Macromedia Forges Ahead in Light (or Shadow) of Merger


Article ImageThe April announcement of a planned Adobe/Macromedia merger left some content creators in a lather, fearing that it would, at worst, blunt competition and inflate price tags on vital publishing and Web development tools, or at best, result in the most successful product in each space being simply integrated by its former competitor.

Oftentimes, however, mergers like these cause useful products to simply fade away. At least this possibility has not yet come to pass. Macromedia's Flash, for example, has proven core to the development of rich media content on the Internet, and with the company's new Studio 8, it is poised to become even more powerful as a cross-platform content-creation solution.

"One significant impact that the merger will have is that Flash is now available on a wider range of platforms, including mobile interfaces," says ZapThink's Ron Schmelzer, referring to Flash Lite, the version of the Flash profile designed for mobile devices. "If people now know that they can deploy Flash to mobile, just imagine all the cool things they can do."

It's "a whole new ballpark for Flash," according to Macromedia product manager Mike Downey, who explains that sending Flash content to handheld PDAs, phones, and other wireless devices is now easier in Studio 8's advanced authoring environment, which lets users author, test, and preview mobile content with an interactive emulator for Flash Lite.

It seems obvious that as this acquisition firms (at press time, regulators were still reviewing the deal), so does Macromedia's resolve to make Web development more accessible and expressive. Billed as "all of the world's leading tools for creating content under one roof," Studio 8 ships with three new releases of its Web development tools—Dreamweaver 8, Fireworks 8, and Flash Professional 8—and two additions that give users better tools to administer, maintain, and update Web sites—FlashPaper 2 and Contribute 3.

"We want to pull the entire Web community forward," explains Macromedia VP of product development Jim Guerard, pointing to the suite's new efficiencies, inviting price point, and upgrade deal (customers of any past version of Dreamweaver, Flash, Fireworks, or Studio can upgrade to Studio 8 for a single price of $388). "This is the most customer-driven release in Macromedia history," Guerard says, saying it is the result of 20-plus months of researching users, "picking their brains and identifying their pain points."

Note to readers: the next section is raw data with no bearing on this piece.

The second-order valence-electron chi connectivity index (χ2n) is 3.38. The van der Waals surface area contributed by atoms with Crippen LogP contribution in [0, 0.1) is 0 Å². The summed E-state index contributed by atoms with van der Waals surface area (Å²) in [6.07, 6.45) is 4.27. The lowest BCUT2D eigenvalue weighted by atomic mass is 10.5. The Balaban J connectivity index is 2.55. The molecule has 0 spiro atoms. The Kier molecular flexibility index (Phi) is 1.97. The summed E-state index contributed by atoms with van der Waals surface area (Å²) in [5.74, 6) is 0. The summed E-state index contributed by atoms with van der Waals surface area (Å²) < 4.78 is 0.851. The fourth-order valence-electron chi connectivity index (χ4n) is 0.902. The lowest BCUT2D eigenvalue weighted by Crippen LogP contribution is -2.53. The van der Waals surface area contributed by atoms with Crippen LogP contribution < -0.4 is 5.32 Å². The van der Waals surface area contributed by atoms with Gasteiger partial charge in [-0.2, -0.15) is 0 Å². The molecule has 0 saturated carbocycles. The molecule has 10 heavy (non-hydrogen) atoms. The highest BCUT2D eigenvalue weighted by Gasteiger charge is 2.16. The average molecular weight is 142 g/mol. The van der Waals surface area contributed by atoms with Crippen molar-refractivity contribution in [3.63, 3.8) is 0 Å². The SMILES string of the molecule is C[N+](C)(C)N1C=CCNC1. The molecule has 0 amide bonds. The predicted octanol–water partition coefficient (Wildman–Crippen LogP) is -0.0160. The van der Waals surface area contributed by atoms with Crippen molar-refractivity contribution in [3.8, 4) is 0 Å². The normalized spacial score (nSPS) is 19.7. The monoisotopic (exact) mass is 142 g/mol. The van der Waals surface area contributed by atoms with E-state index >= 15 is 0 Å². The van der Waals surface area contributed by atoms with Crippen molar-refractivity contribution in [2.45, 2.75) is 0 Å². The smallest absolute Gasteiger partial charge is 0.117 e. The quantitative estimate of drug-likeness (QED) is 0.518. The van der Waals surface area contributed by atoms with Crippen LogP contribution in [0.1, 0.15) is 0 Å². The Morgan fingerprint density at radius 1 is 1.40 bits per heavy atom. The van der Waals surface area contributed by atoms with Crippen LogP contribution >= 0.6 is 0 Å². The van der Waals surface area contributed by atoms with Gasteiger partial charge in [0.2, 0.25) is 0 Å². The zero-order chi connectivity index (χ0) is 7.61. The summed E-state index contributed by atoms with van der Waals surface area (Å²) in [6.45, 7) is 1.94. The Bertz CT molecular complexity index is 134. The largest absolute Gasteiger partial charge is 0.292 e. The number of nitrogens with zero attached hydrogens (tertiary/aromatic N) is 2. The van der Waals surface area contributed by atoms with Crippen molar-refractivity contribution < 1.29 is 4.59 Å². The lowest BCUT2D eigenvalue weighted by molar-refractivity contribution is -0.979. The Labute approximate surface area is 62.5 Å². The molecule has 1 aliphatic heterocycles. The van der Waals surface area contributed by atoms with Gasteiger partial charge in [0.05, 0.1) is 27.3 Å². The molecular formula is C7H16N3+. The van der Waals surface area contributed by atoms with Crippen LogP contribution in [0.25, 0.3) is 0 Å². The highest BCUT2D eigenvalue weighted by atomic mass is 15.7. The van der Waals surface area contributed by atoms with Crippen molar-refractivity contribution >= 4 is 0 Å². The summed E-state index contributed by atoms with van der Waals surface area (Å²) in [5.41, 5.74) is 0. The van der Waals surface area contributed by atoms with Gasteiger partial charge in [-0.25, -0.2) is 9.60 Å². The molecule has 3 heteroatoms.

One of those pain points, Macromedia product manager Jen Taylor notes, was dealing with video in Dreamweaver's previous releases. With Dreamweaver 8, she says, "it is video for the rest of us. Pick a skin and you've got video up and running in less than five seconds." It employs a dialog-driven approach, which doesn't require users to write code. Also aimed at less-technical users is a drag-and-drop XML translation feature.

Along those same user-friendly lines in Flash Professional 8 is new wizard with cue points, a library of more than 30 skins, and choices like "import video" to simply convert a QuickTime movie to Flash, for example, as well as a standalone video encoder available in Studio 8 or Flash Professional that does batch processing of videos. For users more familiar with Adobe's Illustrator and Photoshop, Flash Professional 8 features a more Adobe-like presentation to ease the learning curve.

Interestingly, given Adobe's strengths in this area, Downey says, "More than anything else, users wanted more graphical capabilities." To that end, Flash Professional 8 offers enhanced pixel-level control, new graphics and composting effects like blurs and drop shadows, precise control over animation velocity, drawing tool enhancements, a speed and start-up time that are twice as fast as the older version's authoring tool, a new text rendering engine, and more.

Another theme driving the creation of Dreamweaver 8 was "taking hassle out of little things, letting users get more done in less time," according to Taylor. The upgrade offers advanced support for best practices and industry standards.

Rounding out Studio 8's upgrades is Fireworks 8, Macromedia's graphics design and editing program. The latest version features 25 new blend modes such as soft light, fuzzy light, freeze, and glow; interoperability with Flash on blend modes; and the ability to integrate CSS pop-up menus into Dreamweaver seamlessly.

Of special interest to Web site and intranet managers is Studio 8's inclusion of FlashPaper 2—which enables users to further the content creation process by converting any file type into Web-ready PDF or SWF file format—and Contribute 3, which is designed to enable non-technical users to easily update pages in a controlled and managed workflow.

Taken altogether, the advances in Studio 8 suggest that the impending merger has done little to dampen the innovation and user-centric approach that have made Macromedia so successful. "People like to use their products," states ZapThink's Schmelzer. Should the merger finalize, users can hope that this will remain true as the duo builds upon the core strengths of its individual products in its combined offerings.